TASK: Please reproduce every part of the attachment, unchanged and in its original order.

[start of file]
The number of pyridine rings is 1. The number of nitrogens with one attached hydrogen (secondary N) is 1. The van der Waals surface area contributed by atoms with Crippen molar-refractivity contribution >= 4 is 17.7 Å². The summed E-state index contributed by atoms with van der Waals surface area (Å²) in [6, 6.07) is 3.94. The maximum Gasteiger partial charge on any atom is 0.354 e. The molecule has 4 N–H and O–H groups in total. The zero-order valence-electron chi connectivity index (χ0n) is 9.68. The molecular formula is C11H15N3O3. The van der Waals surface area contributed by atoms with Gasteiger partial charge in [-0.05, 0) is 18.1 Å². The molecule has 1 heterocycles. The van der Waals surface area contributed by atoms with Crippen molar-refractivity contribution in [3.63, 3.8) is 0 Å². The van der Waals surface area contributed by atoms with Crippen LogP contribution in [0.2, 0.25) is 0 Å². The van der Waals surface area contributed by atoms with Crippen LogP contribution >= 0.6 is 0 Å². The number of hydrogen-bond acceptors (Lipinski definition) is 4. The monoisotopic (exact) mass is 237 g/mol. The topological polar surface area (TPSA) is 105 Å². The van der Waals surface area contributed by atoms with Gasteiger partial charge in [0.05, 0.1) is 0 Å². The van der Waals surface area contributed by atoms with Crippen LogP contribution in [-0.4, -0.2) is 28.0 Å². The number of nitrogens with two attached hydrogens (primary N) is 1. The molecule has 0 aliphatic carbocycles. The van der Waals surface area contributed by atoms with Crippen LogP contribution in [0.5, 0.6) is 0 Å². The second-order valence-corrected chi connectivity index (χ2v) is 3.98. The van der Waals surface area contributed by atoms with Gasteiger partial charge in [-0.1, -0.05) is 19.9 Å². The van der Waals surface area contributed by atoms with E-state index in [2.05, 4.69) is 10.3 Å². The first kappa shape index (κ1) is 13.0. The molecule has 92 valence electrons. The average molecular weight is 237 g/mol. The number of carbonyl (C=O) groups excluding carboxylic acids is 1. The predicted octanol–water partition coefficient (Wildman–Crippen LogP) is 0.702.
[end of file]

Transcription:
The number of pyridine rings is 1. The number of nitrogens with one attached hydrogen (secondary N) is 1. The van der Waals surface area contributed by atoms with Crippen molar-refractivity contribution >= 4 is 17.7 Å². The summed E-state index contributed by atoms with van der Waals surface area (Å²) in [6, 6.07) is 3.94. The maximum Gasteiger partial charge on any atom is 0.354 e. The molecule has 4 N–H and O–H groups in total. The zero-order valence-electron chi connectivity index (χ0n) is 9.68. The molecular formula is C11H15N3O3. The van der Waals surface area contributed by atoms with Gasteiger partial charge in [-0.05, 0) is 18.1 Å². The molecule has 1 heterocycles. The van der Waals surface area contributed by atoms with Crippen molar-refractivity contribution in [3.63, 3.8) is 0 Å². The van der Waals surface area contributed by atoms with Crippen LogP contribution in [0.2, 0.25) is 0 Å². The van der Waals surface area contributed by atoms with Crippen LogP contribution >= 0.6 is 0 Å². The number of hydrogen-bond acceptors (Lipinski definition) is 4. The monoisotopic (exact) mass is 237 g/mol. The topological polar surface area (TPSA) is 105 Å². The van der Waals surface area contributed by atoms with Gasteiger partial charge in [0.05, 0.1) is 0 Å². The van der Waals surface area contributed by atoms with Crippen LogP contribution in [-0.4, -0.2) is 28.0 Å². The number of nitrogens with two attached hydrogens (primary N) is 1. The molecule has 0 aliphatic carbocycles. The van der Waals surface area contributed by atoms with Crippen LogP contribution in [0.5, 0.6) is 0 Å². The second-order valence-corrected chi connectivity index (χ2v) is 3.98. The van der Waals surface area contributed by atoms with Gasteiger partial charge in [-0.1, -0.05) is 19.9 Å². The van der Waals surface area contributed by atoms with E-state index in [2.05, 4.69) is 10.3 Å². The first kappa shape index (κ1) is 13.0. The molecule has 92 valence electrons. The average molecular weight is 237 g/mol. The number of carbonyl (C=O) groups excluding carboxylic acids is 1. The predicted octanol–water partition coefficient (Wildman–Crippen LogP) is 0.702.